The Bloodstream Infections – Focus on Outcomes (BSI-FOO) study is a prospective cohort study designed to quantify modifiable risk factors for death (from all causes) within 28 days of onset of BSI caused by six key pathogens: 1) methicillin-resistant Staphyloccos aureus (MRSA); 2) methicillin-susceptible S. aureus (MSSA); 3) non-Extended-spectrum beta-lactamase (ESBL)-producing Escherichi coli; 4) any ESBL-producing member of the family Enterobacteriales; 5) Pseudomonas aeruginosa; 6) any species of Candida.
BSI-FOO is a prospective multicentre cohort study conducted across five NHS acute hospital trusts in England and Wales. The study period was from November 2010 to May 2012, but for administrative reasons the study opened and closed on different dates in the five centres. Data were collected from routine care, investigations or tests and recorded according to usual clinical practice. The National Information Governance Board approved the use of such routinely collected data without individual patient consent under section 251 of the NHS Act 2006. Patients were followed up for 28 days from the date the diagnostic blood sample was taken.
Adults (≥18 years old) receiving in-patient NHS hospital care and having a clinically significant BSI with an organism in one or more of the six key pathogen groups were included. Non-ESBL-producing E. coli is one of the most prevalent pathogen of BSI in the UK, so to ensure all pathogen groups were adequately represented, a random sample of one-third of episodes caused by non-ESBL-producing E. coli and all episodes caused by the other six key pathogens were included. The number of cases at each of the hospitals during the study period determined the sample size.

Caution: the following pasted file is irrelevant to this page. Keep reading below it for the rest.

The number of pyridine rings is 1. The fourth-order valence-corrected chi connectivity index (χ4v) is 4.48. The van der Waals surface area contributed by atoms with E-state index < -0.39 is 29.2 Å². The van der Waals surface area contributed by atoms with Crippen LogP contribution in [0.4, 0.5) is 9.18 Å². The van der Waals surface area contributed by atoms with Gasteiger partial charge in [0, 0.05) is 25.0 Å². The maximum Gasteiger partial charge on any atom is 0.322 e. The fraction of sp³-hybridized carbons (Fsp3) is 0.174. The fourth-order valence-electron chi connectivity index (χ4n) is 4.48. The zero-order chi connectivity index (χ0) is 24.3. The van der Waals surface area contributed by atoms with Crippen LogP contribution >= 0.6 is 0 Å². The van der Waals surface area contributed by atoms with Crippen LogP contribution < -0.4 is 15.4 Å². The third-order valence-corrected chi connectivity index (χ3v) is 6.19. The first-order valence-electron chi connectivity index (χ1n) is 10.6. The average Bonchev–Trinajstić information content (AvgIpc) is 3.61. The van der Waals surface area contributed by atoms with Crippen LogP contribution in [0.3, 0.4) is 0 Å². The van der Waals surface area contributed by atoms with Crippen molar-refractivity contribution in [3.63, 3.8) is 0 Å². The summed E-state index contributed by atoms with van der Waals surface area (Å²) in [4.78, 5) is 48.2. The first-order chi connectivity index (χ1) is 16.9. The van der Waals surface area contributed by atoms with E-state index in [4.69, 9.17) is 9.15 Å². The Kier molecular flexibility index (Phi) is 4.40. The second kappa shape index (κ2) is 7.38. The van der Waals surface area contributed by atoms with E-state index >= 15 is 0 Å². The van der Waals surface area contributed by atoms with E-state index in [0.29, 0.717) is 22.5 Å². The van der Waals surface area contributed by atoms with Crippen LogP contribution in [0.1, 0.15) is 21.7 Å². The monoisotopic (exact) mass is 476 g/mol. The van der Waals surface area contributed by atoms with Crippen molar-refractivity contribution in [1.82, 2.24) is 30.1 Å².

Patients with HIV-positive serology, cystic fibrosis, on an end-of-life care pathway when the blood sample was taken, in the custody of HM Prison Service of England or Wales, not receiving NHS care, not an in-patient when the blood sample was taken and not admitted shortly afterwards, or discharged on the day the sample was taken, with notes irretrievably missing or a generalised refusal to take part in research noted in medical records were excluded. Duplicate blood cultures i.e. samples from the same infection episode, were also excluded.
The primary outcome was time to death up to 28 days of taking the diagnostic positive blood sample. Death within seven days was a secondary outcome. Other outcomes, to be reported elsewhere, were time to resolution of fever, and length of hospital stay.